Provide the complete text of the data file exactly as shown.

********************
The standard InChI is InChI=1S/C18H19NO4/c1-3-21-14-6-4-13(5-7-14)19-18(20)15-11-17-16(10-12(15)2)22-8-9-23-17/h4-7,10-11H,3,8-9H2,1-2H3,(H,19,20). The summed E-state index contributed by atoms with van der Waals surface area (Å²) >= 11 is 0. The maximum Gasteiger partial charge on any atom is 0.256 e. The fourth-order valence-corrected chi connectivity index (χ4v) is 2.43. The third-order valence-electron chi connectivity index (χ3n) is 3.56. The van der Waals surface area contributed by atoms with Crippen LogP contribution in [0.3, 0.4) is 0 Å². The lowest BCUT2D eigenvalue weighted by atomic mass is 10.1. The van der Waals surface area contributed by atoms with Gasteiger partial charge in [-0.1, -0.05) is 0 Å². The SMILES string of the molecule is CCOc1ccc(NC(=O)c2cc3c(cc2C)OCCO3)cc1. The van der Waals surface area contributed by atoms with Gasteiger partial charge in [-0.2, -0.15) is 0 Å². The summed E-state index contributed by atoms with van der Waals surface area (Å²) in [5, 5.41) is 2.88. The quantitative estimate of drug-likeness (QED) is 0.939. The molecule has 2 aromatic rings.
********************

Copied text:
The standard InChI is InChI=1S/C18H19NO4/c1-3-21-14-6-4-13(5-7-14)19-18(20)15-11-17-16(10-12(15)2)22-8-9-23-17/h4-7,10-11H,3,8-9H2,1-2H3,(H,19,20). The summed E-state index contributed by atoms with van der Waals surface area (Å²) >= 11 is 0. The maximum Gasteiger partial charge on any atom is 0.256 e. The fourth-order valence-corrected chi connectivity index (χ4v) is 2.43. The third-order valence-electron chi connectivity index (χ3n) is 3.56. The van der Waals surface area contributed by atoms with Crippen LogP contribution in [0.3, 0.4) is 0 Å². The lowest BCUT2D eigenvalue weighted by atomic mass is 10.1. The van der Waals surface area contributed by atoms with Gasteiger partial charge in [-0.1, -0.05) is 0 Å². The SMILES string of the molecule is CCOc1ccc(NC(=O)c2cc3c(cc2C)OCCO3)cc1. The van der Waals surface area contributed by atoms with Gasteiger partial charge in [-0.2, -0.15) is 0 Å². The summed E-state index contributed by atoms with van der Waals surface area (Å²) in [5, 5.41) is 2.88. The quantitative estimate of drug-likeness (QED) is 0.939. The molecule has 2 aromatic rings.